By the way, I have been going through an enormous block where NOTHING seems to work--techniques or otherwise--I just scrapped my halloween attempt-I just cant seem to get excited about it...sigh.....

bsnowden
10-30-2005, 10:54 PM
bone in your nose and a big iron cauldron!

By the way, I have been going through an enormous block where NOTHING seems to work--techniques or otherwise--I just scrapped my halloween attempt-I just cant seem to get excited about it...sigh.....
Take heart. We all have those kind of days. For inspiration. I recommend a heavy dose of scary movies. :wink2:

JayD
10-30-2005, 11:12 PM
already on it--Whispering Corridons, A tale of two sisterrs, Dark Water--all subtitled and spooky!

Karen Cardinal
10-30-2005, 11:20 PM
bone in your nose and a big iron cauldron!

By the way, I have been going through an enormous block where NOTHING seems to work--techniques or otherwise--I just scrapped my halloween attempt-I just cant seem to get excited about it...sigh.....
Hmmmm... big iron cauldron cool... bone in my nose... only if it's the clip-on kind. ;)

I get the big artist blocks all the time. It usually happens to me when I KNOW I have to draw something for a specific purpose (cards, presents, logos and ads are horrible for me). :rolleyes:

For me the easiest way to break out of it is to grab a bunch of colored pencils of as many different colors as I can fit in one hand, turn on the tv and start scribbling in the sketchpad in my lap without looking at it. After about an hour and quite a few pages of scribbles I will look at what I've done and 99 times out of 100 I can find something that will give me an idea for a drawing. It's basically the Rorschach test... you will see whatever is in your subconcience mind... but it's relaxing and sometimes quite interesting to see what kind of scribbles I've made when I'm not "trying" to draw anything and not looking at my paper or pencils. :D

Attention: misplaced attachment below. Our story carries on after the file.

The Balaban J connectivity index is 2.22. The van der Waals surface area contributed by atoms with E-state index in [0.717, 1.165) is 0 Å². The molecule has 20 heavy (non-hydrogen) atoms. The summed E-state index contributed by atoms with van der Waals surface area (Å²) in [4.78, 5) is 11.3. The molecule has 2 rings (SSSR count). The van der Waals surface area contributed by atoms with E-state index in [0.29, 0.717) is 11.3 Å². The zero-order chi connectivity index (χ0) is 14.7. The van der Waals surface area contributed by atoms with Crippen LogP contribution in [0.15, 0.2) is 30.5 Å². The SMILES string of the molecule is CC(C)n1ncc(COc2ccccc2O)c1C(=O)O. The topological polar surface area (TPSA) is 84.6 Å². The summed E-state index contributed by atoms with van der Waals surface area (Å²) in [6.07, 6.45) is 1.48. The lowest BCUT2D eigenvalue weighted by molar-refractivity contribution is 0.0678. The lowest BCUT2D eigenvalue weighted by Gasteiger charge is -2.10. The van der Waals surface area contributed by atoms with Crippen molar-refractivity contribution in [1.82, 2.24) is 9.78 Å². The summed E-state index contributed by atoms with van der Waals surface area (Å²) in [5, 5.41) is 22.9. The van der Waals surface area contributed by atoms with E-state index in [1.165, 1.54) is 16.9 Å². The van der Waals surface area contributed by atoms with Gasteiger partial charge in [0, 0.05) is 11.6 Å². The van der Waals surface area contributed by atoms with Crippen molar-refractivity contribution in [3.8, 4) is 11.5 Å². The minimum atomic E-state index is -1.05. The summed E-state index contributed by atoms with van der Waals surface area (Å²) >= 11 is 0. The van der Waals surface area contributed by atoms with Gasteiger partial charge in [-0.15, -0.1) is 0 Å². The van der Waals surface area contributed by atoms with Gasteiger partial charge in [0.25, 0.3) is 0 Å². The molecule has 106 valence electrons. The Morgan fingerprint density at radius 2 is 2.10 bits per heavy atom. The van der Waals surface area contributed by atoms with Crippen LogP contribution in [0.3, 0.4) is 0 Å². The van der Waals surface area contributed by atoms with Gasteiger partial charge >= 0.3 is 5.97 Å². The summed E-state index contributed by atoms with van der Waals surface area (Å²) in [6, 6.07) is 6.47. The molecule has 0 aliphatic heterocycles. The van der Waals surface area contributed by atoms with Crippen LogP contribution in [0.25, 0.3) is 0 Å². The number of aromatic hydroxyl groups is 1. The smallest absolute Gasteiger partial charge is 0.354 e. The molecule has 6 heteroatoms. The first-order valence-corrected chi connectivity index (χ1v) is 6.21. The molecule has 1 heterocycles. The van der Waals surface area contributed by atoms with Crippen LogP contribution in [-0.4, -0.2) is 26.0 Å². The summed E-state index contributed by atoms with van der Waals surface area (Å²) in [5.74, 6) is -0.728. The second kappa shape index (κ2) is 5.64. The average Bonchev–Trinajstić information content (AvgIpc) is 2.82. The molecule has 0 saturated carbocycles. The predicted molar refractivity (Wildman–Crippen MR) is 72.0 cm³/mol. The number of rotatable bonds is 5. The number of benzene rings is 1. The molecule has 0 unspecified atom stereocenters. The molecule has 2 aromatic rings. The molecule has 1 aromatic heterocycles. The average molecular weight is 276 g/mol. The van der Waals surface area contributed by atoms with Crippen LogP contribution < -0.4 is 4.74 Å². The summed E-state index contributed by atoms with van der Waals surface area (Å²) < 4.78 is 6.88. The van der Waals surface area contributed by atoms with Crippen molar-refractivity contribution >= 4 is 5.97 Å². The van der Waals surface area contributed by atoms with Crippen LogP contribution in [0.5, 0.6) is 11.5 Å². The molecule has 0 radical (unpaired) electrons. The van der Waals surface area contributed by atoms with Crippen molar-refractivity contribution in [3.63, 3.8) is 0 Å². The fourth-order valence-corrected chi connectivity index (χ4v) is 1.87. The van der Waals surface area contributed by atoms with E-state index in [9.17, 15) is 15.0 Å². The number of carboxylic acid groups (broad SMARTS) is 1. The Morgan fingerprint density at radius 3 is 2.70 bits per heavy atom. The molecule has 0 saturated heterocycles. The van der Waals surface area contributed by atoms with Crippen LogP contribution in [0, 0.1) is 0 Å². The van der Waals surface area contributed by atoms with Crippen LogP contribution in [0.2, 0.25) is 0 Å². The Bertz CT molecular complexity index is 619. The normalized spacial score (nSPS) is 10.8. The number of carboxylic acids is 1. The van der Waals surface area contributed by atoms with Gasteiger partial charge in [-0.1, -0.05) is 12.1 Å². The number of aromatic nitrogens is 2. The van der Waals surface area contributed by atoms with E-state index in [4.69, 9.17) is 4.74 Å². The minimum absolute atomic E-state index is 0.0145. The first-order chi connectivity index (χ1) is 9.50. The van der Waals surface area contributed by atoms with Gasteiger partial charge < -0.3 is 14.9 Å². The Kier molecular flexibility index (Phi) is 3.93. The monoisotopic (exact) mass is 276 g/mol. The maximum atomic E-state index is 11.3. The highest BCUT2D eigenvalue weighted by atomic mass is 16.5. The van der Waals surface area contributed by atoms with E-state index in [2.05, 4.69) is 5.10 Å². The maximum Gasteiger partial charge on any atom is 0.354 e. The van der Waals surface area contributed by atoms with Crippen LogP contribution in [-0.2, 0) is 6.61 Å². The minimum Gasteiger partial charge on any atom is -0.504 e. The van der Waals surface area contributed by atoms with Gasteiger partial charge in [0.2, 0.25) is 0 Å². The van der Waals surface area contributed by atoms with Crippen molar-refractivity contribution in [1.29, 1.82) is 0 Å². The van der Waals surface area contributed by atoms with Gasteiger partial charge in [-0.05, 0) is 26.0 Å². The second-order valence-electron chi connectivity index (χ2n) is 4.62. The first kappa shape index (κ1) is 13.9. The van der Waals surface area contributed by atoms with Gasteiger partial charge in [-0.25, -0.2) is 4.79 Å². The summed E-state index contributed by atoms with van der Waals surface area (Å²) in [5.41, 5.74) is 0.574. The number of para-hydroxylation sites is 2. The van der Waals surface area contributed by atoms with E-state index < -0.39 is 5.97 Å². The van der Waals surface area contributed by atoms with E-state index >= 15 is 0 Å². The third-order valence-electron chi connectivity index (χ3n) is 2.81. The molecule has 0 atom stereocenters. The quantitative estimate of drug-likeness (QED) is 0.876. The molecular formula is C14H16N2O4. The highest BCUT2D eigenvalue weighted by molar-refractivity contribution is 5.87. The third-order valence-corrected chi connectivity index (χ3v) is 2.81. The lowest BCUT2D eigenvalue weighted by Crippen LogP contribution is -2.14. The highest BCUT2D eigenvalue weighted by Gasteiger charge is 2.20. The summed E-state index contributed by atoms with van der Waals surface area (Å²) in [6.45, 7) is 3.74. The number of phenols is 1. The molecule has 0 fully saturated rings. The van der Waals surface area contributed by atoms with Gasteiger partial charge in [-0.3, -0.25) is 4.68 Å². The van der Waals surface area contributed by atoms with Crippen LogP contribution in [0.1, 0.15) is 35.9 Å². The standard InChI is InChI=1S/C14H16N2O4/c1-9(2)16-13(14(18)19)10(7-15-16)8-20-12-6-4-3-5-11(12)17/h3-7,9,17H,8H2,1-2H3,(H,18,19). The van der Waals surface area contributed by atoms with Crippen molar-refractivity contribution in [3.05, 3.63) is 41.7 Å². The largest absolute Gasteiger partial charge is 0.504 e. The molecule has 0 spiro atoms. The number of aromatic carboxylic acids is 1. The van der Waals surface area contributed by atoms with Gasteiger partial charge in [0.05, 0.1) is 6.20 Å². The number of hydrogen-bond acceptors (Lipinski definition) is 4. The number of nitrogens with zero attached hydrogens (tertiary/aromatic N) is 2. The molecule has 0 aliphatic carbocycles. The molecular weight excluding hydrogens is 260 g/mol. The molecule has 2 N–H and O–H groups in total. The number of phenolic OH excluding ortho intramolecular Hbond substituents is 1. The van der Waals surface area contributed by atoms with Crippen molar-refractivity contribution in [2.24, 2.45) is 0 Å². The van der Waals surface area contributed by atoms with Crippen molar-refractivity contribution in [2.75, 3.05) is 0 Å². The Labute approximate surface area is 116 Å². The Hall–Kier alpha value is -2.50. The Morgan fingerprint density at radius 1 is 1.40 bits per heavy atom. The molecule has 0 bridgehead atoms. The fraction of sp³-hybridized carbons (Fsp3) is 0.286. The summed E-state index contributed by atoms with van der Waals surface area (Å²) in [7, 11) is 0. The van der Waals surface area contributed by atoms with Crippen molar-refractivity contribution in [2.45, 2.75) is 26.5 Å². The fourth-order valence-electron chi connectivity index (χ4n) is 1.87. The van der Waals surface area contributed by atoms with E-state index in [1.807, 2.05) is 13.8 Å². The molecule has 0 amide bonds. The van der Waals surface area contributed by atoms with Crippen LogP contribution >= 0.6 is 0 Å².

SparrowHawk7
10-31-2005, 06:04 AM
Tim - nice drawing ... sure looks gubernatorial to me. Don't think I'd mess with California ... even if I were Texas. :cool:

As for the competition thingy .. the way I see it, we're only really in competition with ourselves. Even if I were technically equal to ,say, Armin in applying graphite, his drawings would still be different from mine so there is no need for me then to compete with him or anybody else. It is always my hope that each drawing I do be an improvement over the one before. And however it turns out, at the very least I will have learned more which is always worthwhile.

For what it's worth, my personal version of circularism works best with rather dull graphite. As a matter of fact, much of my skin was done with the pencil at about 60* and circling mostly on it's side. I save the really sharp points for the hair and where lines were required - though some of them even worked out better with a somewhat rounded tip. But that could just be me. I don't know if I would say there is a right and a wrong way to do this quite honestly ... the end result is really what counts. Everybody has a different touch so what works for one may not work for another. Just my $.02